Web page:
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Deeper Weekend 2014

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  • Adrian Simmons
    Adrian Simmons
  • Bryan Coleman
    Bryan Coleman
  • Greg Kyte
    Greg Kyte
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  • Jason Blumer
    Jason Blumer
  • Jennifer Blumer
    Jennifer Blumer
  • Scott Kregel
    Scott Kregel

bryanOne of the hardest things to do when you first jump the cliff is pricing your work. It’s especially hard in a service business. When you sell a product, you have at least one benchmark in terms of pricing and that is your cost to buy or build the thing that you’re selling.

In a service business, especially when it’s just you, there may be little to no direct costs for each new client. You’re basically alone in the wilderness and if you didn’t do a lot of pricing in your previous career, this can be an uncomfortable process that leaves you feeling lost. Read more

Category:
Cliff Jumpers, Pricing
Comments:
3

Greg Kyte 2“Live a life worth commenting on.” – Pete Holmes

 

Science fairs suck. They’ve always sucked, and they suck even more now than when we were in school. Because the Internet. No elementary school kids are asking real science questions that they really want real answers to. Kids come home with a list of requirements, and parents Google the cheapest, fastest, and least-lame way to help their kid get an A.

 

But this year at my house, science fair did not suck because my daughter is awesome. She asked a real science question that she wanted a real answer to: How long does it take for an egg to blow up in the microwave? This like all great science fair projects was inspired by America’s Funniest Home Videos. And we got more science learning done than we bargained for because we also discovered how many eggs it takes to blow up a microwave. Read more

Category:
CPA firm, Innovation
Comments:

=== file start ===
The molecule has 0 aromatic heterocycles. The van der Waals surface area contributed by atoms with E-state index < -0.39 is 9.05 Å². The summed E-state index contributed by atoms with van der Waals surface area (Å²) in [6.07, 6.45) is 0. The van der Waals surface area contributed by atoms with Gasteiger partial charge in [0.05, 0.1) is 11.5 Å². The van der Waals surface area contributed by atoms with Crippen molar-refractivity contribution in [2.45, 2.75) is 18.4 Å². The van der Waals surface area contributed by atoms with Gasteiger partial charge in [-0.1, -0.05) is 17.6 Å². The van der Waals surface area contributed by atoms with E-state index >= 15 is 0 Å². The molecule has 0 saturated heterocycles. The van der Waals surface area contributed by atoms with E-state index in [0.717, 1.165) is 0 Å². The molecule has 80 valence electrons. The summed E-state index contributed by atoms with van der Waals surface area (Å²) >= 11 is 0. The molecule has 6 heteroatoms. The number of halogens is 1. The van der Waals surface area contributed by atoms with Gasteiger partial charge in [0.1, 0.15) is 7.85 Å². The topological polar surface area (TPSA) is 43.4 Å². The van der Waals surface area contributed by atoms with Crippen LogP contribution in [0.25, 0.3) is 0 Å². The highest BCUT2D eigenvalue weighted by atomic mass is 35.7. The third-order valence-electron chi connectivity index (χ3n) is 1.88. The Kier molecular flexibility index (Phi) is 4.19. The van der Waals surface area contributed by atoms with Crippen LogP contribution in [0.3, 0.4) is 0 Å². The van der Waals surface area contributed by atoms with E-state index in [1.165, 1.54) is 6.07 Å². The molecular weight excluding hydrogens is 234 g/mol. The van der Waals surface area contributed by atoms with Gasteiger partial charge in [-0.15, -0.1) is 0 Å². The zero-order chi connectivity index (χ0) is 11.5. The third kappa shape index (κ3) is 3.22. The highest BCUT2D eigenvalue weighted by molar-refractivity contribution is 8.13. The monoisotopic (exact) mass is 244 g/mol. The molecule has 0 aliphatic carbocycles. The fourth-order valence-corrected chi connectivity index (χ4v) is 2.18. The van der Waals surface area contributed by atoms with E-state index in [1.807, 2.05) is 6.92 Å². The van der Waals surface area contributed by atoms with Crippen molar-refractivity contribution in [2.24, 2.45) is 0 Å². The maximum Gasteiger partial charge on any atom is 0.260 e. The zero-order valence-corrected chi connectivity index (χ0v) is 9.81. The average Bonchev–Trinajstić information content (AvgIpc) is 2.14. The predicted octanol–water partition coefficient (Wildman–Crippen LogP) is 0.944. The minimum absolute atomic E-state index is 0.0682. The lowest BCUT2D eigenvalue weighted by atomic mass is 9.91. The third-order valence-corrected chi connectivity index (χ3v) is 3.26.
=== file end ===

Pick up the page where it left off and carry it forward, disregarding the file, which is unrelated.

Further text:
0

Scott KregelMany of us have heard of Mastering the Rockefeller Habits. You know – the standing meetings, the quarterly priorities, the common language of reporting, communication and feedback loops. I’ll be honest… I never read the book.

Well, last fall, a customer reached out about some ideas of theirs as it related to a major project undertaking. They talked about a weekly check-in, they talked about budget line item responsibility, they wanted communication rhythm and short-term goals established. I knew right then that our team could add great value to this customer by being a catalyst to model and carry out the very practices taught by Verne Harnish and the team at Gazelles. To my benefit, Scaling Up was just published as the first major follow up to Mastering the Rockfeller Habits. This book looks to build on the ideas in the previous book and includes real life examples and insights gained along the way. Scaling Up takes you through the following: Read more

Category:
Book Review
Comments:
3
Jason BlumerOne main job of a firm leader is to be a salesperson. This is at the heart of the main thing we do. And it’s important to build your firm so that you can devote time to this important function. I’ve tried to delegate this role to others in my firm, and it hasn’t worked yet. I find it is one of the most difficult roles to delegate for a few reasons:

 

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Category:
CPA firm, Leadership, Videos
Comments:
7

bryanThat’s right. I said it. I know, I know… You’re hungry for new business and it feels good to win a proposal. I know that feeling. I call it the “seller’s high,” like a runner’s high. I’m on top of the world when I win new business.

The problem is when you first start out all you want to do is win. It happens all the time. You need the work and there’re bills to pay and bodies to be nourished. These are real concerns for every new business owner. But at the same time, this can also create problems in the long term. Pricing too low early on in your business is a double-edged sword.

Here are a few of the downsides of pricing too low:

You wreck your capacity. By pricing too low, you create more work for yourself. Think about it. Depending on what your discount is to close these deals, it’s going to take a lot more clients to make a comfortable living. Read more

Category:
Cliff Jumpers, Pricing
Comments:
5

Greg Kyte 2One way to get me to do almost anything is to call me a chicken. As a matter of fact, just inferring that I’m a chicken is usually enough. I even do it to myself to motivate me.

Which is how I ended up asking for a 100% raise and a $10,000 bonus.

 

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Back Story: Last summer my board of directors asked me to take on additional responsibilities with no additional pay. I knew we didn’t have any money for raises at that time. (Being the company comptroller,¹ I know crap like that.) I’m also a team player, and I didn’t want anybody to think I’m a chicken, so I agreed.

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Category:
Other Thoughts, Uncategorized
Comments:
5